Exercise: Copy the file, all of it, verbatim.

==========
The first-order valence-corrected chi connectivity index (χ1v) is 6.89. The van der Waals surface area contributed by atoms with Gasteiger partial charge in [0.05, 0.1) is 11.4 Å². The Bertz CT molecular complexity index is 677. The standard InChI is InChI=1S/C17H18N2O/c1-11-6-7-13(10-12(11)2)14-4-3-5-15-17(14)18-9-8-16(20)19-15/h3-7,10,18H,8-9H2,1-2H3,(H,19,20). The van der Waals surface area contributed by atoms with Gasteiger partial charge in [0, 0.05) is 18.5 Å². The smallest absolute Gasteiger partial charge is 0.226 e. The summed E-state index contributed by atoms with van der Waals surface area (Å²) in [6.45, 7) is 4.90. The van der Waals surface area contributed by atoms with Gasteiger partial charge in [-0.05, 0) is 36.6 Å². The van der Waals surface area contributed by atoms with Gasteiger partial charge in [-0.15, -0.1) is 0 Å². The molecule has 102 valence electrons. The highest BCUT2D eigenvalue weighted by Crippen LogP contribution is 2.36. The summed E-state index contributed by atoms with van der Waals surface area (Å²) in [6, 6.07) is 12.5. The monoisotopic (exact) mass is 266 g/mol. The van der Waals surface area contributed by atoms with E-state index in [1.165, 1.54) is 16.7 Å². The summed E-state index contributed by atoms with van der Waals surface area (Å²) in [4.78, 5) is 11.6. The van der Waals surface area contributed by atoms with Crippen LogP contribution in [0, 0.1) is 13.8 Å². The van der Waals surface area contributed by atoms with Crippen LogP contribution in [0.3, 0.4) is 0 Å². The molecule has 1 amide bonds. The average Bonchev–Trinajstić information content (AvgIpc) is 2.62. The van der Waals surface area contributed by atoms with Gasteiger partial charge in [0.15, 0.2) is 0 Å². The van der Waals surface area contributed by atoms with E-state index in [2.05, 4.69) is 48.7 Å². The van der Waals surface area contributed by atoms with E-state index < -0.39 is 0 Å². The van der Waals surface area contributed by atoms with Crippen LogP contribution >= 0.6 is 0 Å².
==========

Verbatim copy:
The first-order valence-corrected chi connectivity index (χ1v) is 6.89. The van der Waals surface area contributed by atoms with Gasteiger partial charge in [0.05, 0.1) is 11.4 Å². The Bertz CT molecular complexity index is 677. The standard InChI is InChI=1S/C17H18N2O/c1-11-6-7-13(10-12(11)2)14-4-3-5-15-17(14)18-9-8-16(20)19-15/h3-7,10,18H,8-9H2,1-2H3,(H,19,20). The van der Waals surface area contributed by atoms with Gasteiger partial charge in [0, 0.05) is 18.5 Å². The smallest absolute Gasteiger partial charge is 0.226 e. The summed E-state index contributed by atoms with van der Waals surface area (Å²) in [6.45, 7) is 4.90. The van der Waals surface area contributed by atoms with Gasteiger partial charge in [-0.05, 0) is 36.6 Å². The van der Waals surface area contributed by atoms with Gasteiger partial charge in [-0.15, -0.1) is 0 Å². The molecule has 102 valence electrons. The highest BCUT2D eigenvalue weighted by Crippen LogP contribution is 2.36. The summed E-state index contributed by atoms with van der Waals surface area (Å²) in [6, 6.07) is 12.5. The monoisotopic (exact) mass is 266 g/mol. The van der Waals surface area contributed by atoms with E-state index in [1.165, 1.54) is 16.7 Å². The summed E-state index contributed by atoms with van der Waals surface area (Å²) in [4.78, 5) is 11.6. The van der Waals surface area contributed by atoms with Crippen LogP contribution in [0, 0.1) is 13.8 Å². The van der Waals surface area contributed by atoms with Crippen LogP contribution in [0.3, 0.4) is 0 Å². The molecule has 1 amide bonds. The average Bonchev–Trinajstić information content (AvgIpc) is 2.62. The van der Waals surface area contributed by atoms with Gasteiger partial charge in [0.15, 0.2) is 0 Å². The van der Waals surface area contributed by atoms with E-state index in [2.05, 4.69) is 48.7 Å². The van der Waals surface area contributed by atoms with E-state index < -0.39 is 0 Å². The van der Waals surface area contributed by atoms with Crippen LogP contribution >= 0.6 is 0 Å².